Hello, lovelies! It's barely 8 am and already this Thursday is gearing up to be a dramatic one! I'm going to be delving into some royal history today so if that isn't your thing, I'm giving you permission to click off. But for those of you who stayed, let's discuss the chaos. Yesterday, People released an article detailing the baptism of Prince Harry and Meghan Markle's daughter, Lilibet. She was born on June 2nd, 2021 in Santa Barbra, taking her name from the now-late Queen, Elizabeth II, whose childhood nickname was Lilibet. In this article, the quoted spokesperson for the Sussexes refers to the 1 1/2-year-old as 'Princess Lilibet'. And the internet collectively lost their minds.
At the time of both their birth's, Lilibet and her older brother Archie, were great-grandchildren of the monarch. This meant that they wouldn't receive formal titles at that time. Why? Because formal titles, by law, are only given to male-line grandchildren of the monarch. Now, you may be wondering why George, Charlotte, and Louis, also great-grandchildren, had formal titles at birth. Allow me to explain. A previous Letter's Patent, issued in 1917 by King George V, declared that only the eldest son of the eldest son of the Prince of Wales shall hold and enjoy the title of HRH with Prince/ss before their name. This was done to slim down the monarchy in a post-war world that had just toppled four powerful, centuries-old institutions. Had this still been in effect, only George would have an HRH with a princely title while Charlotte and Louis would only be styled as the children of a Duke (Lady and Lord with no HRH). Months before the birth of Prince George, following the Perth Agreement, Her Majesty issued new LP's granting an HRH and princely title to ALL the children of the eldest son of the Prince of Wales. So that's why they've had titles since birth. Back to Archie and Lilibet.
Because they are not the children of the Prince of Wales's eldest son and because they weren't yet grandchildren of the monarch, the Sussex children weren't automatically granted titles; that's the only reason, despite what many news outlets would like you to believe. Now, when King Charles ascended the throne, their right to titles changed because now they were grandchildren of the monarch. The 1917 LP guarantees titles to male-line grandchildren. Therefore, they've always had the titles since September. That fact is not up for dispute. No matter what you may think of their parents, the titles cannot be taken from them without action from the monarch. And despite current relations, I don't think the King would ever take away something that is their birthright. It connects them to their family and this tradition that they will always belong to them. And people are calling the King weak and going crazy online but it's kind of genius. Your son and daughter-in-law have been saying things about your family for months. Writing books and giving interviews about how terrible you are. But now they're going to accept titles from an institution they claim hurt them so profoundly? Kind of shoots their credibility way down if you ask me.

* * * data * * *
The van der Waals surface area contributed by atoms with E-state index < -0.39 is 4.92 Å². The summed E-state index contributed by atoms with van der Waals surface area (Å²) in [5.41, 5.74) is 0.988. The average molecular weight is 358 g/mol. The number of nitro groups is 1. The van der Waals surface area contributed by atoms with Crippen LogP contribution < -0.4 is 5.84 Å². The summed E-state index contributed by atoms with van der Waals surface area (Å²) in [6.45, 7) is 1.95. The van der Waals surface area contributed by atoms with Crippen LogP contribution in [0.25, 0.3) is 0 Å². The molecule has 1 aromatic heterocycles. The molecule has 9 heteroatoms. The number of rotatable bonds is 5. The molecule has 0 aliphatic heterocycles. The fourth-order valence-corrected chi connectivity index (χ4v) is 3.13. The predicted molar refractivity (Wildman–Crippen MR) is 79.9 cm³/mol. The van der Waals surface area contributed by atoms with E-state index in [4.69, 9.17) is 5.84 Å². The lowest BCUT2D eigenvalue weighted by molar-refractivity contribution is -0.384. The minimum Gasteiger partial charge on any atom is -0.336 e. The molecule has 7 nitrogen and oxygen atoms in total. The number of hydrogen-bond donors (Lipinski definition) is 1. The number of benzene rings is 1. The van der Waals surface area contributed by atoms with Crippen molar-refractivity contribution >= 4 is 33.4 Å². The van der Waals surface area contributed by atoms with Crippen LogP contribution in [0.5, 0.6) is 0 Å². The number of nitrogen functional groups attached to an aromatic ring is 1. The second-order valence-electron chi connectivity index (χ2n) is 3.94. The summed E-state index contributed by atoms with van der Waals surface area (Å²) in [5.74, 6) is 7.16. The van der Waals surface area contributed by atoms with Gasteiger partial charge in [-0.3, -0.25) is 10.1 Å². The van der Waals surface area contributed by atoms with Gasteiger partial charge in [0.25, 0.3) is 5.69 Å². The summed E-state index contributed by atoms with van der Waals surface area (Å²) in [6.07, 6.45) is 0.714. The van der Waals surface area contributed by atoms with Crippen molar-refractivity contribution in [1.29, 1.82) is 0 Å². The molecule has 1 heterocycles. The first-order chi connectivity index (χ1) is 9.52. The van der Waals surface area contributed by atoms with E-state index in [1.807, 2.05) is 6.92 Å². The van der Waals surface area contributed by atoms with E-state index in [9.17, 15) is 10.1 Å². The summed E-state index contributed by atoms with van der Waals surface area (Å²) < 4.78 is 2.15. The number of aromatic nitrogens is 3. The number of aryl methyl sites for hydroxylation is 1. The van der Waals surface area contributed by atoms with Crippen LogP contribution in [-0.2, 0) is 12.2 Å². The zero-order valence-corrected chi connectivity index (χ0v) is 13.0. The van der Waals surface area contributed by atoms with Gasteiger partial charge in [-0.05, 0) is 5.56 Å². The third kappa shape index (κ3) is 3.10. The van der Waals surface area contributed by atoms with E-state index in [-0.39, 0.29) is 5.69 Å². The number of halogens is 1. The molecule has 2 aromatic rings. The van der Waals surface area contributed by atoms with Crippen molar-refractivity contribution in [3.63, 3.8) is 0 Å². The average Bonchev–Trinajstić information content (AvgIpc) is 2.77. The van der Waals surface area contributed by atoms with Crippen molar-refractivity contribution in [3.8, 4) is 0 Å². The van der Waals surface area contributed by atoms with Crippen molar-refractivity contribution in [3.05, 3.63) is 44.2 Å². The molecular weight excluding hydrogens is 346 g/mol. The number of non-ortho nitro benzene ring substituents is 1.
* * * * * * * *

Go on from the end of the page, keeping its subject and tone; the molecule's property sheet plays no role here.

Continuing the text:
And honestly, I don't have a problem with them getting titles. I have problems with Harry and Meghan and some of the stuff they've done but the kids have their whole lives ahead of them and I for one, am interested to see what they turn out to be. I hope it's people who are good and inspiring and kind. Now, you may have an opinion or you may be totally indifferent. I just don't think it's right to be going after anyone for recognizing the titles that is rightfully theirs. And with that, let's get on with our day and worry about stuff with actual consequence!
The Blog in a Nutshell
Hi! Welcome to Fashion Fun and Extra, a blog run by Caroline Hill. A wheelchair user, podcaster, little sister, writer, and more, Caroline's unique view on life allows readers to take a glance into something they don't experience everyday. Told with humor, realness, remarkable wit, and a special kind bluntness, no blog will fail to entertain!